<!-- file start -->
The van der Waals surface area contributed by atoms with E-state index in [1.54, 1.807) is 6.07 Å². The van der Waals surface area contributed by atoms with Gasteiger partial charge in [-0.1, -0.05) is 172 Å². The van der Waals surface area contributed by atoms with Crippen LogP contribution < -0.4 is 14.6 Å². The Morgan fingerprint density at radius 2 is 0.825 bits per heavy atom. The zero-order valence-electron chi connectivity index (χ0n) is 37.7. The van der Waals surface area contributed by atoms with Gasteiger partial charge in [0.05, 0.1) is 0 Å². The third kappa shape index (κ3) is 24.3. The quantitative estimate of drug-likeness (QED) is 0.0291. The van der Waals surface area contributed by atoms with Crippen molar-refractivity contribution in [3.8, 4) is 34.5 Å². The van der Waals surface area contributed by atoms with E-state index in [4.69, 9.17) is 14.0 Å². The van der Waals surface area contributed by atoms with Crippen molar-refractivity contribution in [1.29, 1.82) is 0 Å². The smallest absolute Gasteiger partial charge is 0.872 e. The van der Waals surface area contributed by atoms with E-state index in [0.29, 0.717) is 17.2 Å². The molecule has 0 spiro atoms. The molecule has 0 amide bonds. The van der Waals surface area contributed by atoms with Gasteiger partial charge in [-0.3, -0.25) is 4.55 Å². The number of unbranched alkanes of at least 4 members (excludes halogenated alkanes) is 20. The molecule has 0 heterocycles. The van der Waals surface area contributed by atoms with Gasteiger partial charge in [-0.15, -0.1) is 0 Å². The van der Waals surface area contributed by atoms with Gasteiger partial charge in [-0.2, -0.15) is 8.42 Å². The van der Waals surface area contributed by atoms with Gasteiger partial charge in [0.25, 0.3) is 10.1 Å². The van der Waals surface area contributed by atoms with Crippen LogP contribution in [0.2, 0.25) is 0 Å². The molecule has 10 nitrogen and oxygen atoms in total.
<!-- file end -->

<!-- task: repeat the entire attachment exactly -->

The van der Waals surface area contributed by atoms with E-state index in [1.54, 1.807) is 6.07 Å². The van der Waals surface area contributed by atoms with Gasteiger partial charge in [-0.1, -0.05) is 172 Å². The van der Waals surface area contributed by atoms with Crippen LogP contribution < -0.4 is 14.6 Å². The Morgan fingerprint density at radius 2 is 0.825 bits per heavy atom. The zero-order valence-electron chi connectivity index (χ0n) is 37.7. The van der Waals surface area contributed by atoms with Gasteiger partial charge in [0.05, 0.1) is 0 Å². The third kappa shape index (κ3) is 24.3. The quantitative estimate of drug-likeness (QED) is 0.0291. The van der Waals surface area contributed by atoms with Crippen molar-refractivity contribution in [3.8, 4) is 34.5 Å². The van der Waals surface area contributed by atoms with E-state index in [4.69, 9.17) is 14.0 Å². The van der Waals surface area contributed by atoms with Crippen molar-refractivity contribution in [1.29, 1.82) is 0 Å². The smallest absolute Gasteiger partial charge is 0.872 e. The van der Waals surface area contributed by atoms with E-state index in [0.29, 0.717) is 17.2 Å². The molecule has 0 spiro atoms. The molecule has 0 amide bonds. The van der Waals surface area contributed by atoms with Gasteiger partial charge in [-0.3, -0.25) is 4.55 Å². The number of unbranched alkanes of at least 4 members (excludes halogenated alkanes) is 20. The molecule has 0 heterocycles. The van der Waals surface area contributed by atoms with Gasteiger partial charge in [-0.15, -0.1) is 0 Å². The van der Waals surface area contributed by atoms with Gasteiger partial charge in [-0.2, -0.15) is 8.42 Å². The van der Waals surface area contributed by atoms with Gasteiger partial charge in [0.25, 0.3) is 10.1 Å². The van der Waals surface area contributed by atoms with Crippen LogP contribution in [0.2, 0.25) is 0 Å². The molecule has 10 nitrogen and oxygen atoms in total.